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Researchers Warn of GALLIUM Threat Group Attacks on Telecom Providers

Researchers Warn of GALLIUM Threat Group Attacks on Telecom Providers
  • Researchers are warning about malicious activity by a threat group dubbed ‘GALLIUM’.
  • This ongoing campaign is said to be targeting telecommunication providers across the world.

An overview

This attack group is said to be initially documented by researchers at Cybereason.

  • The GALLIUM group is believed to be active since at least 2012 and launched attacks that stole data from Active Directory and compromise other types of data including personally identifiable information, financial records, geolocations, and more.
  • Between 2018 and mid-2019, security researchers observed that most of the group’s activity happened. In this time, the group primarily targeted telecommunication providers.

The threat group’s operation

Based on a number of assessments, it was deduced that this threat group potentially uses open-source research and network scanning tools to find victims. The group usually compromises unpatched web services and then installs tools and introduces malware for performing malicious activities.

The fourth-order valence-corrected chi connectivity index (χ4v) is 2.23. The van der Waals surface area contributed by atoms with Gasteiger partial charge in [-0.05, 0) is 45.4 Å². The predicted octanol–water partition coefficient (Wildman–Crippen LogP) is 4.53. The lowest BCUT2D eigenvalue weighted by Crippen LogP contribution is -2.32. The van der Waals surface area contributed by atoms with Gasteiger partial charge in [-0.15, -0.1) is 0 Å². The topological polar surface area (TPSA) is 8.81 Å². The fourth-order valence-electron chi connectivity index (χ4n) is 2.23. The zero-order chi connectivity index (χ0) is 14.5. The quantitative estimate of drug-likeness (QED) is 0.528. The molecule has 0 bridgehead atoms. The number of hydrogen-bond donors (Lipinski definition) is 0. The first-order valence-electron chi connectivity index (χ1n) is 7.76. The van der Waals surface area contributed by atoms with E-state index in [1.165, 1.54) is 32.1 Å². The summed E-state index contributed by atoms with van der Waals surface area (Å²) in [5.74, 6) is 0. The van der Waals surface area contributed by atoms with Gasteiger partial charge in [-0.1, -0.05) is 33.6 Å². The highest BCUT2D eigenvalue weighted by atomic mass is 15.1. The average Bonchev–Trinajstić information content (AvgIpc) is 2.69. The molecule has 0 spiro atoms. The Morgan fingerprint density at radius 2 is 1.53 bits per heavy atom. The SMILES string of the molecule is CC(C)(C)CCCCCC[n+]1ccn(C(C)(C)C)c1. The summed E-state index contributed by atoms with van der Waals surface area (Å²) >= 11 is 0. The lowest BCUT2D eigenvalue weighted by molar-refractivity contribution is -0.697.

“MSTIC investigations indicate that GALLIUM modifies its tooling to the extent it evades antimalware detections rather than develop custom functionality. This behavior has been observed with GALLIUM actors across several operational areas,” say researchers.

What is the current scenario?

Researchers at the Microsoft Threat Intelligence Center (MSTIC) are warning of ongoing activity by the GALLIUM threat group targeting telecom providers. They recommend active defenses to prevent the successful execution of the attacks.

Suggested defenses

The security experts who analyzed the threat have recommended a few defenses that organizations can adopt.

  • Always enable Muti-Factor Authentication for all accounts that you may use.
  • Ensure that your systems and software are running on the latest versions available.
  • Implement behavior detection solutions to identify signs of a potential breach.
  • Make sure that web services are running on minimum permissions.

You can find the entire list of recommendations along with the Indicators of Compromise (IOCs) and detailed analysis of the threat group in the Microsoft blog post.

Cyware Publisher